Legal Aid lawyers provided compelling evidence of the District’s failure to properly administer its Medicaid program in support of a recent motion for a preliminary injunction filed by Terris, Pravlik & Millian, LLP in Salazar v. District of Columbia. The lawsuit, which has a complicated procedural history dating back to 1993, seeks to enforce the rights of Medicaid recipients and applicants in the District.
The preliminary injunction motion seeks to address the District’s failure to timely and accurately process Medicaid applications and renewals, leaving thousands of households without needed Medicaid coverage. According to the District’s own data, more than 4,000 applications have been pending in the District’s electronic eligibility system beyond the 45-day deadline imposed by federal regulations-- some for nine months or longer. Additionally, many Medicaid recipients have lost Medicaid coverage due to the District’s failure to timely process their renewal paperwork.
These application and renewal processing problems are attributable in large part to technological problems plaguing the administration of the District’s Medicaid program, problems that have recently garnered the attention of local media. In addition, there are systemic problems with document management and customer service at the District’s service centers, where individuals come to apply for and renew their Medicaid benefits. At the service centers, Legal Aid clients (and thousands of others across the District) regularly line up around 4 a.m. and wait for several hours to submit their paperwork but still face improper termination or denial of their benefits due to the District’s inability to retain and process the documents they have submitted.
The result is that low-income children and adults who are eligible for Medicaid benefits are unable to obtain coverage for necessary medical services and medications. For example:
- One Legal Aid client went in person to a service center in January 2015 to renew her family’s Medicaid benefits. The agency representative told her to place the renewal paperwork in the service center dropbox and then told her she was “all set.” However, at the end of February, her family’s Medicaid benefits were terminated. As a result, the client had to miss a specialist appointment for a chronic medical condition. After Legal Aid reached out to the agency, the family’s Medicaid coverage was restored.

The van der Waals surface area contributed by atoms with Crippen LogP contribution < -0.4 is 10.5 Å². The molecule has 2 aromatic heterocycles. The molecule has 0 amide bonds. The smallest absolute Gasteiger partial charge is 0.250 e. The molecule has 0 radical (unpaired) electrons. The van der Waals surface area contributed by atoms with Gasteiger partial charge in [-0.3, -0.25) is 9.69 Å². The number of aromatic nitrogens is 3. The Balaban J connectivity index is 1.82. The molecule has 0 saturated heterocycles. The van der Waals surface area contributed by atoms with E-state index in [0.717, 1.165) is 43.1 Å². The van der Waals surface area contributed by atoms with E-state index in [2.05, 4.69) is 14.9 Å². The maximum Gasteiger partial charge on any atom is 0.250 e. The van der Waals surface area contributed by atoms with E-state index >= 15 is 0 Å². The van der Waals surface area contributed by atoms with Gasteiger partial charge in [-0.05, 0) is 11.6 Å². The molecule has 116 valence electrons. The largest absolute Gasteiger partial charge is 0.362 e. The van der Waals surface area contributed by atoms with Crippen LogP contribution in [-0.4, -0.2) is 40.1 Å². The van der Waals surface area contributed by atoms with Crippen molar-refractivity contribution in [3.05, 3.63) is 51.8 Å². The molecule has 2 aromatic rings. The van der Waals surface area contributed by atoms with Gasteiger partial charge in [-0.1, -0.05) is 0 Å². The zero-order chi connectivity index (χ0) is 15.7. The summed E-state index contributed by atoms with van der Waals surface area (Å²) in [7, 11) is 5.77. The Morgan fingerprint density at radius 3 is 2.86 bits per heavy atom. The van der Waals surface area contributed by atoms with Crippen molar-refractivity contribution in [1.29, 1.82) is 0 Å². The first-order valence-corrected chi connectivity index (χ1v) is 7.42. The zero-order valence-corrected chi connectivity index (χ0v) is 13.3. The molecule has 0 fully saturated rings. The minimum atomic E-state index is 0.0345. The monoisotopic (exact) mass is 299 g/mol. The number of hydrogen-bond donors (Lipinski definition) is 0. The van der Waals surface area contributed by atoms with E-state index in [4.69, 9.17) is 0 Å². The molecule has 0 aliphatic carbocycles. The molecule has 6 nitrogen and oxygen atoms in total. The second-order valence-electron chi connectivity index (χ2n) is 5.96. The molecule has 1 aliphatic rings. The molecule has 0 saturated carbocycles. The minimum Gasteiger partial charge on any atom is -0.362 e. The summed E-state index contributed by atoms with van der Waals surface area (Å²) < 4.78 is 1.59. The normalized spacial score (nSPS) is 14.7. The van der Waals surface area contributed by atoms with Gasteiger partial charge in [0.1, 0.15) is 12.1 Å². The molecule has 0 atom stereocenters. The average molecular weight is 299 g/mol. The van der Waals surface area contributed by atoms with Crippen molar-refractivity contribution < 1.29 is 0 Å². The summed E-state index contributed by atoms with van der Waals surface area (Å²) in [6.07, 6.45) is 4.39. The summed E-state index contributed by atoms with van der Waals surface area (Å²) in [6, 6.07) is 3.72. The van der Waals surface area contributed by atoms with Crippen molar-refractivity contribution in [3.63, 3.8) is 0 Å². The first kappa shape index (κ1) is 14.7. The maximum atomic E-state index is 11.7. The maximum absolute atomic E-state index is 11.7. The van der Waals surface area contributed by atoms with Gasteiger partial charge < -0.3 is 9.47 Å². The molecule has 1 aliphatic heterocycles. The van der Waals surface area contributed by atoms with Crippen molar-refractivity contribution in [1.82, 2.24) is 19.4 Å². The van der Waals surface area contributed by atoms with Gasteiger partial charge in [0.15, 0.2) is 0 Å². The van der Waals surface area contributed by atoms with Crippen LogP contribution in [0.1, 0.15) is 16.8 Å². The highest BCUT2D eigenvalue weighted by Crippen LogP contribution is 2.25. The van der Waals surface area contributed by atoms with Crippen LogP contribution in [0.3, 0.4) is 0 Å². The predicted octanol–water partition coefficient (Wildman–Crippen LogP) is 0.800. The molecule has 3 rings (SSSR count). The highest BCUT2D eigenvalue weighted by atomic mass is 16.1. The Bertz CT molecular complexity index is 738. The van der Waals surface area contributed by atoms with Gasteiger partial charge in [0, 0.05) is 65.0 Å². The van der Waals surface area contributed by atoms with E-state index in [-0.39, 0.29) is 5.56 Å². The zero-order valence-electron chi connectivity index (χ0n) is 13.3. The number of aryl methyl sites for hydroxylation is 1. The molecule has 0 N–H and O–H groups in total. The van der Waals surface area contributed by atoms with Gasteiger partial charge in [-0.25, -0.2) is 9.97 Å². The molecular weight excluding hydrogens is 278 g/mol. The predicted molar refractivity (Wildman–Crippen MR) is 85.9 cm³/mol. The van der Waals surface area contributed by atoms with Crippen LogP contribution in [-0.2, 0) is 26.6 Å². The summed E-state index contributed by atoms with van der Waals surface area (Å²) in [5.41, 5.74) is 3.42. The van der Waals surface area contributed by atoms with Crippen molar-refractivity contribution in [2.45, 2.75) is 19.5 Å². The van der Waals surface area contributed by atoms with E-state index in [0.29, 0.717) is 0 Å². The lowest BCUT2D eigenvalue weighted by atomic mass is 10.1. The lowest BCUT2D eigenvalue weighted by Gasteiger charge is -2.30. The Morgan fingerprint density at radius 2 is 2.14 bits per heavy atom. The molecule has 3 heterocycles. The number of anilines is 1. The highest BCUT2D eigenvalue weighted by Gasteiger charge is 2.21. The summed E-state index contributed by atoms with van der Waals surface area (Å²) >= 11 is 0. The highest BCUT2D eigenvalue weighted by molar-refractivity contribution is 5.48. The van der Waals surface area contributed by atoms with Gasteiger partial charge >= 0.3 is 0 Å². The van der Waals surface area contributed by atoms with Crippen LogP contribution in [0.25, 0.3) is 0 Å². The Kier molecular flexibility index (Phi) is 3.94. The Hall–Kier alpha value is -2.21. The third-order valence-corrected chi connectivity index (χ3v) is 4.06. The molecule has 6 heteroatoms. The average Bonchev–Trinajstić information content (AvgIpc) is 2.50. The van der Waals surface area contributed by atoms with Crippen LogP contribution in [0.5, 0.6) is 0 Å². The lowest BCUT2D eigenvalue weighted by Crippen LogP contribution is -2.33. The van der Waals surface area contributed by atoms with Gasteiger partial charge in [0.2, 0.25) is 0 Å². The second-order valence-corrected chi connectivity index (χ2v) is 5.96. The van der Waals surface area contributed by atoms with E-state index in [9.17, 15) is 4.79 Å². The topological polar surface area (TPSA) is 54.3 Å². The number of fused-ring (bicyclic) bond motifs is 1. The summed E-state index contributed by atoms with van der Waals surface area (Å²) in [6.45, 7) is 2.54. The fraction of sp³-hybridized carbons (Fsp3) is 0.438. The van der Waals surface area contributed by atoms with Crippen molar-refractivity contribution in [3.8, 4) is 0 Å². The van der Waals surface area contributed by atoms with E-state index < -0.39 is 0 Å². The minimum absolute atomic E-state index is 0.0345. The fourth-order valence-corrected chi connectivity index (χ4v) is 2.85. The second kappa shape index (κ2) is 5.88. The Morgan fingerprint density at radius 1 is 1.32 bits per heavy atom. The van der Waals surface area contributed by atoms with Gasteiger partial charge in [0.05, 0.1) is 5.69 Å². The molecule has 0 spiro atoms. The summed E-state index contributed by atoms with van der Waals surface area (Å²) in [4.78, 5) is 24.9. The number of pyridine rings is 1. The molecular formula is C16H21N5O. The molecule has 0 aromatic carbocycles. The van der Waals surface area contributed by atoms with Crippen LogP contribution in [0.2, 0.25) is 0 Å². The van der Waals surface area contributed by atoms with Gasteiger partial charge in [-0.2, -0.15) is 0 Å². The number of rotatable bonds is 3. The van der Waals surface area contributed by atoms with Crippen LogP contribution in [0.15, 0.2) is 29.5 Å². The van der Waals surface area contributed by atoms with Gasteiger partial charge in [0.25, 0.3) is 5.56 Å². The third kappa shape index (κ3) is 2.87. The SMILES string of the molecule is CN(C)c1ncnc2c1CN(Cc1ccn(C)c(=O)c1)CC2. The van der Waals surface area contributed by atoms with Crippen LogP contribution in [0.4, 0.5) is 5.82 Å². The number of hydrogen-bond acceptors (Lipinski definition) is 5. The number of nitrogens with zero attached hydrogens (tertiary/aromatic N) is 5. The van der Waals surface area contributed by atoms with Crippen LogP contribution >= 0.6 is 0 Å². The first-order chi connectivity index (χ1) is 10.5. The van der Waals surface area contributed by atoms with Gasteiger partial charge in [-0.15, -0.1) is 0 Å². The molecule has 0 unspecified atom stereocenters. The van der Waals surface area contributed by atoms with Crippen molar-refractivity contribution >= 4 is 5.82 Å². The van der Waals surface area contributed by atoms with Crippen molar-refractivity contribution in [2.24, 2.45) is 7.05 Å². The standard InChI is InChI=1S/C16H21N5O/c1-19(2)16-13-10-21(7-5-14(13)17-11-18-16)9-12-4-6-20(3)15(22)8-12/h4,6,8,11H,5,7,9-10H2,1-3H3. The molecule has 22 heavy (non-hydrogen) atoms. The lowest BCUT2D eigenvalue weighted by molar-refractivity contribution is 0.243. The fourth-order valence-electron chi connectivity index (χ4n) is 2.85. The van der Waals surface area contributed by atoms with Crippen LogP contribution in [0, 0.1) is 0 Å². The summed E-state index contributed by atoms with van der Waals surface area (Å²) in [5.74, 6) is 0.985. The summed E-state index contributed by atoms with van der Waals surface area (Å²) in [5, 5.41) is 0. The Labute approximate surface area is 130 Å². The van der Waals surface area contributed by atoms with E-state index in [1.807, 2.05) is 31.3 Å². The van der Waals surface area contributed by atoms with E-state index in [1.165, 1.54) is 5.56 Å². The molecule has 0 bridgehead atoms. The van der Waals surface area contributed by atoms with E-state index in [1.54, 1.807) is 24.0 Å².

- Another client came to Legal Aid after her family’s Medicaid benefits were terminated without notice. Beginning in March 2015, she went to a service center on three different occasions to try to get the issue resolved and reported that she had to spend nearly the entire day at the service center before going to work at night. Despite her efforts, her children’s Medicaid benefits remained inactive, and they were unable to access medical or dental care. After Legal Aid reached out to the agency in June, the family’s Medicaid benefits were restored the next day.
- Another client went in person to a service center in December 2014 to renew her family’s Medicaid benefits, but her children’s Medicaid coverage was nonetheless terminated. She visited the service center three times to try to correct the problem but had no success. Each time, she had to take time off work due to the long lines and wait several hours to be seen. Finally, in May 2015, Legal Aid reached out to the District, and the family’s coverage was restored. In the time she went without coverage, however, her son missed crucial medical appointments for a chronic kidney condition, and she had to pay out-of-pocket for his medications.
Through the motion for preliminary injunction, counsel for the Salazar class at Terris, Pravlik and Millian are asking Judge Gladys Kessler to require the District to provisionally approve all Medicaid applications pending over 45 days, until a final determination can be made, and to continue the eligibility of all Medicaid recipients due to be renewed or recertified until the District can show that its agencies can process applications and renewals in compliance with federal and District laws.
In support of the motion, Legal Aid attorneys Jennifer Mezey and Chelsea Sharon worked with class counsel and other Medicaid advocates to analyze thousands of documents obtained from the relevant District agencies under the Freedom of Information Act and document the struggles of many individual clients who were unable to obtain benefits until Legal Aid or other legal services advocates became involved in their case. This work follows prior efforts to document problems and advocate for policy changes, including co-authoring with the DC Fiscal Policy Institute (DCFPI) a comprehensive report on the dysfunction at the District’s service centers and a project to interview hundreds of consumers waiting in line at service centers, which culminated in testimony before the D.C. Council’s Committee on Health and Human Services presented in conjunction with DCFPI.
The District’s response to the motion for a preliminary injunction is due today, and a ruling will likely not be issued until the spring. In the meantime, Legal Aid will continue to advocate for individual clients seeking access to Medicaid benefits and push for systemic improvements in the District’s administration of its Medicaid program.